Defense spending may be down somewhat, but there’s still plenty of project dollars out there if you know where to look.

May 31, 2012


With a strict spending deadline for the recent BRAC round, many projects had to be fast-tracked, which drove innovation, including heavy use of prefabrication. A 98,000-sf, four-story office building for the Army Legal Services Agency at Fort Belvoir, Va., is a notable example. “It was one of the last BRAC procurements, coming out late in the budget cycle,” says Mike DiNapoli, general manager of Boston-based Suffolk Construction. “There was deep concern about getting it done in time.”

The Warrior Zone – where troops can unwind

While most military projects directly support the operational mission, the Warrior Zone, located at Joint Base Lewis-McChord near Tacoma, Wash., has a different function—boosting troop morale. Aimed at single soldiers, the 29,000-sf facility, which opened this past January, features a million dollars’ worth of high-tech gear: 16 game stations with 55-inch high-definition monitors, computers with high-speed Internet access, dozens of 52-inch HDTVs, and 32 custom gaming computers. Pool tables, a movie theater, a restaurant and bar, and a 4,000-sf covered patio round out the amenities. Funding came from the military’s Morale, Welfare and Recreation program, derived solely from soldier’s on-base spending at recreational facilities around the world.
Stellar Group, headquartered in Jacksonville, Fla., gave the facility a postmodern look with juxtaposing geometrical shapes, translucent panels, and exposed structural beams. “Because it competes with off-base entertainment options, it was essential to break free from the traditional military design mold,” says Richard M. Lovelace, vice president of Stellar’s commercial division.
Many of the troops stationed at Lewis-McChord have served tours in Iraq and Afghanistan and are vulnerable to post-traumatic stress disorder. The Warrior Zone was conceived to encourage camaraderie among a generation that grew up with video games and technological gadgetry. “The idea is for soldiers not to sequester themselves in their rooms,” says STV vice president Dwyn Taylor, a retired captain in the Navy’s Civil Engineer Corps. Sharing war stories in the Warrior Zone, it is hoped, will help soldiers cope better with combat stress.—Peter Fabris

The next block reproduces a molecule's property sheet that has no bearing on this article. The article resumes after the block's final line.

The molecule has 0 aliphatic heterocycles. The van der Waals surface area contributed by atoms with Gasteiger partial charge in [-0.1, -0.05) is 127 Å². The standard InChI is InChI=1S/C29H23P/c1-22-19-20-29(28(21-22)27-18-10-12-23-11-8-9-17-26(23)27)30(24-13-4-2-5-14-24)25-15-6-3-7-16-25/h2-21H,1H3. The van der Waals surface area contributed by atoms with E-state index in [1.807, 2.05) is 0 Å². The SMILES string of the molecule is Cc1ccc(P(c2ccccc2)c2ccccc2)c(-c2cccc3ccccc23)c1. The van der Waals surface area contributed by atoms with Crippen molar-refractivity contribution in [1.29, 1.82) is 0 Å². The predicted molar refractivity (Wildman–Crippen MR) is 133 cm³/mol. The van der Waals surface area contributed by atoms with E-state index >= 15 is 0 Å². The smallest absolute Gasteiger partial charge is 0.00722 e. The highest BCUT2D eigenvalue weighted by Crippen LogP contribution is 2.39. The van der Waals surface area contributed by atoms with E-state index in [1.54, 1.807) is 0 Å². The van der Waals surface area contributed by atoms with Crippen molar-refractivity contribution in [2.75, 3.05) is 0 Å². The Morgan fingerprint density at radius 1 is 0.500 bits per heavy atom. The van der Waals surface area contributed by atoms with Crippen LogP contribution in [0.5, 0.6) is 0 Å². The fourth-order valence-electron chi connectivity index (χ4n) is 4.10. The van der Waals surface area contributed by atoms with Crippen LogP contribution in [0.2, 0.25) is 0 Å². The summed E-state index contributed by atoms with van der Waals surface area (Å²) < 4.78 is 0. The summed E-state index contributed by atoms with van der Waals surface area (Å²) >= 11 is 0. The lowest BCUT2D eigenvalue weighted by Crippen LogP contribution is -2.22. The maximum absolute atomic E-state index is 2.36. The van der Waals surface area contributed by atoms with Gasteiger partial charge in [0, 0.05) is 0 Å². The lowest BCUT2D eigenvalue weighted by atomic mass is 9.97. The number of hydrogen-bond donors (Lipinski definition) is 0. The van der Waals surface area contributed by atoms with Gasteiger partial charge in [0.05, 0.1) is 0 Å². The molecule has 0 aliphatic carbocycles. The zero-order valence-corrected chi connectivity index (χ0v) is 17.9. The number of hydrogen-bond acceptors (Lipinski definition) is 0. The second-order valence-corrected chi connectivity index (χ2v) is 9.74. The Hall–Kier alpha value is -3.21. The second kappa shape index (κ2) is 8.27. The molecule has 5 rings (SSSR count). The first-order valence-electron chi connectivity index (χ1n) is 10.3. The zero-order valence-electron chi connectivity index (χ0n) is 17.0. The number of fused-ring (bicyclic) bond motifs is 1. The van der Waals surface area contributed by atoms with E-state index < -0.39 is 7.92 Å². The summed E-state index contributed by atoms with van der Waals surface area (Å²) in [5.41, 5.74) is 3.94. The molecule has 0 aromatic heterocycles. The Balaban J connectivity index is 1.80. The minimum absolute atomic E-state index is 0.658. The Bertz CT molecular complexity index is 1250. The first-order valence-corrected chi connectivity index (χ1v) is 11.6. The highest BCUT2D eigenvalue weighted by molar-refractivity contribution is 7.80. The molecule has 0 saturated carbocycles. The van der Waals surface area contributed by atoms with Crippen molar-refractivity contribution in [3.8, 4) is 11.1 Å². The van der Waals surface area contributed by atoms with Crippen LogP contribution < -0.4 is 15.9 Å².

Facing a tight 12-month delivery schedule to meet the Congressional deadline, the CM-at-risk Building Team, which included Perkins+Will as primary design partner and BCRA Design on interior design, used a compressed design schedule. “We had to get into construction documents almost immediately,” recalls DiNapoli. That task was enabled by “unusually active participation from end-users for a government contract,” he says.

Extensive prefabrication helped the project meet its ambitious timetable. SlenderWall, a lightweight exterior precast concrete system, was an important component of the project. “We had the entire skin up within four weeks after the concrete frame went up,” DiNapoli says. Electrical and mechanical systems, including the two-part mechanical penthouse, were fabricated off site and assembled on site.

Just-in-time delivery of supplies helped keep the job site less cluttered and more efficient. To save time on commissioning, the fire alarm system was inspected off site. DiNapoli says that having a Suffolk Construction employee dedicated full-time to quality control throughout the project helped ensure construction quality and minimize last-minute corrective work.


Comments on: "5 military construction trends"